Because one thing I’ve learned about firsts and seconds and all events…is that love never dies.

 

13 Comments

kathy Polletto
Feb 14, 2015 at 12:13 am

Love is forever, regardless where they are.

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Kathy Reply:

Right. It can be held for always.

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Sandy
Feb 14, 2015 at 1:36 am

Love is what life is all about…….

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Kathy Reply:

Yes. From above, and from each other.

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Doug Wieboldt
Feb 14, 2015 at 7:02 am

Ah Kathy. Yes. All the bad firsts, juxtaposed with the memories of the great times of the past. They seem to have so much power. Do we really find anything great or fun about that first Birthday or Valentines day afterwards? What could possibly be fulfilling, empowering or intimate about these various days that were previously celebrations of life between two loving people?

These memories are nothing more than ephemeral echoes of those days – now cloaked in the sense of loss and the hope that there is still that powerful connection between you – which you know you feel. If you haven’t yet, you’ll feel Ted’s presence in your life fully.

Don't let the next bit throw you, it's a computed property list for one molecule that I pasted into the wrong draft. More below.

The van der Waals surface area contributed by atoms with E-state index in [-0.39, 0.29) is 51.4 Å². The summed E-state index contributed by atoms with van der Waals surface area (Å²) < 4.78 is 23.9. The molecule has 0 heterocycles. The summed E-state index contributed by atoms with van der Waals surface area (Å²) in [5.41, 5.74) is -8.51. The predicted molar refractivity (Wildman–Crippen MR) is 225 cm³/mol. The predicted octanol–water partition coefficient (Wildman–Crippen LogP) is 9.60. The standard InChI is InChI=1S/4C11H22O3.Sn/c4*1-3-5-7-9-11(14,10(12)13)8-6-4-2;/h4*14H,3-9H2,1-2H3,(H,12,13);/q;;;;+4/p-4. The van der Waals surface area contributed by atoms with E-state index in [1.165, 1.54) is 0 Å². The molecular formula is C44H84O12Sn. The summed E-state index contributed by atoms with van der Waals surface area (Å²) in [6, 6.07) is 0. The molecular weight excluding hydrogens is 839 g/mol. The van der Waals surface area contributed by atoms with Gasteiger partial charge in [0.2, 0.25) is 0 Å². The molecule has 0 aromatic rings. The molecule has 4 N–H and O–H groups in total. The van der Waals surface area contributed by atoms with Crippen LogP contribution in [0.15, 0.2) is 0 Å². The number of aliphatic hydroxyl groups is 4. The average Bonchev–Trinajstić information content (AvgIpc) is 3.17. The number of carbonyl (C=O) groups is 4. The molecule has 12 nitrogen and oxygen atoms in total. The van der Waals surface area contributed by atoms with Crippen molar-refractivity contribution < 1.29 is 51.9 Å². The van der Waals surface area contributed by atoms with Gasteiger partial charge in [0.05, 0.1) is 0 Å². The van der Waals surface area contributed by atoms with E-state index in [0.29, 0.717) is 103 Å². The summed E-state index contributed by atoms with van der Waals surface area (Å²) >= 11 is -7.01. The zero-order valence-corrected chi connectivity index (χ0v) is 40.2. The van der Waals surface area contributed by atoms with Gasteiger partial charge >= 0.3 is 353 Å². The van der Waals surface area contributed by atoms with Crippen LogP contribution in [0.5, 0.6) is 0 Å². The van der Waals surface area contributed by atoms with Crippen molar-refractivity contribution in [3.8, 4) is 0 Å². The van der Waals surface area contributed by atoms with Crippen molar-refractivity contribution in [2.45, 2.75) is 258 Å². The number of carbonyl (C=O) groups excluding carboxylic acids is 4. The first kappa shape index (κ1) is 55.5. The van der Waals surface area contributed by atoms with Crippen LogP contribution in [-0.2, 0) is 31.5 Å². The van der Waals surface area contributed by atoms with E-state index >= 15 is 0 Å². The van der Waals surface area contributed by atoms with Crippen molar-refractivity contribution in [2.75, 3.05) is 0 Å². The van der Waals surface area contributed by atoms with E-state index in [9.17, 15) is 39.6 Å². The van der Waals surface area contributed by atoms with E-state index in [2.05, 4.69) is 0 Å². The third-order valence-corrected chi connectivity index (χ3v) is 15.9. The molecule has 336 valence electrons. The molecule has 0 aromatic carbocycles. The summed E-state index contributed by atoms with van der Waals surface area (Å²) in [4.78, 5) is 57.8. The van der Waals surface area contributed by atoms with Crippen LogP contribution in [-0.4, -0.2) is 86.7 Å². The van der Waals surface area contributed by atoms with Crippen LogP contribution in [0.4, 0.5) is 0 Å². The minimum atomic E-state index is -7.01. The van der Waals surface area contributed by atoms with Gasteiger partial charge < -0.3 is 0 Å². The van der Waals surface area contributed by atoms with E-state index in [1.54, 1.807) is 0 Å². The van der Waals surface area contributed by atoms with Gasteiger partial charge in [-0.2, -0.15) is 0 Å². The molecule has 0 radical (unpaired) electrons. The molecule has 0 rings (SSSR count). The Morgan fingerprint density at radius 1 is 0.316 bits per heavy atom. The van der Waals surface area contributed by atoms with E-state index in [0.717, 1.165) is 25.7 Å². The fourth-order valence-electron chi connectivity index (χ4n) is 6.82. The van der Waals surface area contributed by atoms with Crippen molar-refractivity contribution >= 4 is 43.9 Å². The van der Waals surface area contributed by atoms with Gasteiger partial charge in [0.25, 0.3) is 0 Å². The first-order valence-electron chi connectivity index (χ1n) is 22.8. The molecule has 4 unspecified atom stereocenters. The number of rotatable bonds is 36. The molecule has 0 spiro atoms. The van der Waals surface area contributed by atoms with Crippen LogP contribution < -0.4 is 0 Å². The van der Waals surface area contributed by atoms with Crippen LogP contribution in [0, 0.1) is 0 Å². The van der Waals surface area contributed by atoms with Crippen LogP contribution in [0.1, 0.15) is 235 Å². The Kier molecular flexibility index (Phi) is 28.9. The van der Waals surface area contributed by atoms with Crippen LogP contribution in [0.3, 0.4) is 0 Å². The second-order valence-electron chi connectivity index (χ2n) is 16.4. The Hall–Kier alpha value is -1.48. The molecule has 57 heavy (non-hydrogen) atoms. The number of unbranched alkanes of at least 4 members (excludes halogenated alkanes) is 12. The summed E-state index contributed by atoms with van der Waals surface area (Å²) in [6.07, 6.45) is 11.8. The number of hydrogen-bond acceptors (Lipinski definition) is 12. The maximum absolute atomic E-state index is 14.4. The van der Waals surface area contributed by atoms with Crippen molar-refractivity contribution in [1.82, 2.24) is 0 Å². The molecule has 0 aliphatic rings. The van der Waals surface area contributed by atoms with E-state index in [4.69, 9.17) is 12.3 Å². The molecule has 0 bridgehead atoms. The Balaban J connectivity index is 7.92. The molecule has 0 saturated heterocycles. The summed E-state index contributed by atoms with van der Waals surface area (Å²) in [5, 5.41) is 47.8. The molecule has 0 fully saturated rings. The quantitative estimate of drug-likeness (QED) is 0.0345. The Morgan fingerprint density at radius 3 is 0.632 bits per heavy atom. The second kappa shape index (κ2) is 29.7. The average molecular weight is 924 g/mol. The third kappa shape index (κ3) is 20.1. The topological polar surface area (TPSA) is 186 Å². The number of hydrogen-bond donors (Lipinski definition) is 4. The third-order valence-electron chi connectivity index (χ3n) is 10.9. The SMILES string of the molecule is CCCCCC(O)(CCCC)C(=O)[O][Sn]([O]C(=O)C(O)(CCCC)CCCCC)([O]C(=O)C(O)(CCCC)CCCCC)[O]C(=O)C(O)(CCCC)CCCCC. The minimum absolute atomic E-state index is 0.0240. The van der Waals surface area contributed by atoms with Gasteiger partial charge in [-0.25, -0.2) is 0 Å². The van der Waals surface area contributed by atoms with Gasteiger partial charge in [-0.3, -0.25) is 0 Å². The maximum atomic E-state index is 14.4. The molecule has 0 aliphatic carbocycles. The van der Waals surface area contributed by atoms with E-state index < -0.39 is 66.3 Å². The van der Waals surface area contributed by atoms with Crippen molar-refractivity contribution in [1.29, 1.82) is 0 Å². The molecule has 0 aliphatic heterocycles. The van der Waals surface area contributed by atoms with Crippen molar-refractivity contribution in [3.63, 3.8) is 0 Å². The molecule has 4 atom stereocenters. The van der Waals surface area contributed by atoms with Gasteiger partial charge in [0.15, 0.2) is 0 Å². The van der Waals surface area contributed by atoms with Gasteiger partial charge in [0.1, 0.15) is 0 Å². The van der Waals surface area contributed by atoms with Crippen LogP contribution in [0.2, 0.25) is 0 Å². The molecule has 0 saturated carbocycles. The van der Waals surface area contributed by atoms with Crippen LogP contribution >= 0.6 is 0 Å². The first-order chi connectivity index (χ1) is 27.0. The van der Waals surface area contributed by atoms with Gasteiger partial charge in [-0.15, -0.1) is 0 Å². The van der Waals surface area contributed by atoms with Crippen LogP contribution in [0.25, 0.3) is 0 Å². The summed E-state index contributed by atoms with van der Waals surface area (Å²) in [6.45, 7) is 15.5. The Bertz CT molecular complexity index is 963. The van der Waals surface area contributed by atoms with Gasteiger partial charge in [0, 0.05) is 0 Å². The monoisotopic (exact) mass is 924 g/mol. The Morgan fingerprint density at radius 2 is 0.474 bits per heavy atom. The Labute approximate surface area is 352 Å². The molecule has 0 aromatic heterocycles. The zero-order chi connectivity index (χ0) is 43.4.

My life has been one loss after another. When I was 4, my mother flew the coop. My father had no choice but to put me up for adoption. In the meantime I spent 4 years (4 to 8) in various state and foster homes in Illinois. I was molested, and eventually violently raped. My foster parents didn’t seek medical care for me for fear of losing those wonderful government payments that meant that they had a better life without me.

I was adopted into a wealthy family. 4 months later, they relocated us from Illinois to Arizona. After a couple of years, I was paying the price of living in an alcoholic household.

Abuse ran at about the same rate as in foster care (no comparison however to being in a state home).

Later on, all that nonsense ended. We all slowly, very slowly moved towards the other. One day, my tormentor became my confidant. It only got better and better between all of us. However Cancer killed my adopted Mom and Leukemia my adopted Dad. My brother had died of Diabetes at 20, and my sister committed permanent family divorce at 28.

With all that cognitive dissonance as a major part of my and my families life, I hear more clearly than ever that voice of Mom and sometimes my adopted Dad. They are the still the steadying part of my life that keeps me sane and on an even keel. I don’t believe in religion, but I do believe in the power of our relationships to help us evolve and learn those lessons that make being a part of mankind into a joy rather than a burden!